I’ve been conducting an experiment for the past month.
For years I slept on all four sides. I slept on my back, right side, left side, and front. Sometimes for a time, I would have a preference for one of the four sides. Sometimes I would rotate through all of them in the course of one night.
I decided for the past month to sleep only on my back or on my front.
What I noticed from day one is that my shoulders feel much better each morning when I wake up. They don’t feel the least bit stiff, which is how they normally feel. That in itself is enough for me to continue with the experiment.
What has been most interesting though to observe is the strong desire in me to roll onto my side–even though lying on my side has never been completely pain free for me. Even if I have enough pillows to support my head and neck the shoulder toward the bed is always compressed somewhat and just a little bit painful. But the slightly curled-up fetal position I adopt when on my side is very familiar and the comfort that familiarity provided would win out over the slight discomfort I felt in the shoulder.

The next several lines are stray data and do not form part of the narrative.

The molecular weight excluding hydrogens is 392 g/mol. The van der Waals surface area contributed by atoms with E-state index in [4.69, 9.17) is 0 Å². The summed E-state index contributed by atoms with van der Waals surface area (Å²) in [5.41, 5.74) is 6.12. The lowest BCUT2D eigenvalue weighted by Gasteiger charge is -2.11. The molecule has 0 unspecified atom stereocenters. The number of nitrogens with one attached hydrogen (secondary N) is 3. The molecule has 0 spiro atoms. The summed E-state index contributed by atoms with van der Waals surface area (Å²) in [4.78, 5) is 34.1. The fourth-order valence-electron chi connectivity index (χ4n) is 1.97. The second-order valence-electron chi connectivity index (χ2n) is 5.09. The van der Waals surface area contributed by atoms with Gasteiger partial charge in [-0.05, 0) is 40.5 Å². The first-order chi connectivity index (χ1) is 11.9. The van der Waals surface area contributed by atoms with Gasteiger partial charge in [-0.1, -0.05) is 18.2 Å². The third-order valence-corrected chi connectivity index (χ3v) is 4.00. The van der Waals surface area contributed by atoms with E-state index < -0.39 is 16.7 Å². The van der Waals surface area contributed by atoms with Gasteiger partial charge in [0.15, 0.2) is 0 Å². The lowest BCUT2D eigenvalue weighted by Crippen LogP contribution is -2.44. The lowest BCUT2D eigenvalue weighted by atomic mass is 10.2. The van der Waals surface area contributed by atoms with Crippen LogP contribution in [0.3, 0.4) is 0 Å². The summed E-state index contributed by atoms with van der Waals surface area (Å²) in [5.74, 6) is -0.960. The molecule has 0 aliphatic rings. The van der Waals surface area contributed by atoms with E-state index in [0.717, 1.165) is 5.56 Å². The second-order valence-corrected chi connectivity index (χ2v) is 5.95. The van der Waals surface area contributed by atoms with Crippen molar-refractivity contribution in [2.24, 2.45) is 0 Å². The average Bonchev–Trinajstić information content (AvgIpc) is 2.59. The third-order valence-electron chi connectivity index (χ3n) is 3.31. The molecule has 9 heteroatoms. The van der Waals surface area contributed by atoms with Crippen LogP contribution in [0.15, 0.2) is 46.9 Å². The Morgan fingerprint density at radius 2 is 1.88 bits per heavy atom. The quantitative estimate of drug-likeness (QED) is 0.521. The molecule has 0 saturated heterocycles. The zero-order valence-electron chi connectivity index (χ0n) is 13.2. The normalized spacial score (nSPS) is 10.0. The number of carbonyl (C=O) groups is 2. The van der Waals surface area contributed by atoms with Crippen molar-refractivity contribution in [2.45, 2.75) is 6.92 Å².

Your posture is to a great extent habit. Habits are familiar. When you are familiar with something it is comfortable. But not necessarily comfortable as we traditionally define it: affording physical ease or relaxation. Comfortable because it is known and not something new. An important distinction.
For me, it is more comfortable to get together with old friends than to go to a party where I don’t know many people. Humans tend to resist change. What’s known (the old friends) is familiar and therefore comfortable. Something (or somebody) new is unfamiliar and therefore uncomfortable (at least until you get to know them).
Often a student experimenting with a new way of balancing her weight in sitting or standing will comment that her old way is more comfortable than the new way—even though the old way is compressing her low back and causing pain. This is just one more example of the same phenomenon of describing something familiar as comfortable.
Try this experiment: cross your arms in front of you. Notice how this feels. Cross your arms the opposite way (so if your right arm was on top originally, put your left arm on top and vice versa). Notice how this feels.
Typically the way you cross your arms first will be your habitual way and it will feel comfortable (because it is familiar). The second way will not be your habitual way and it will feel uncomfortable (because it is unfamiliar). You can do this same experiment with crossing your legs as well.
One of the reasons that making changes to your posture is challenging is that we feel this strong pull back towards the familiar. New ways of doing things at first feel uncomfortable (meaning unfamiliar).
Understanding this fact is important. And also realize that the more you practice the more familiar new habits will become and consequently the more comfortable.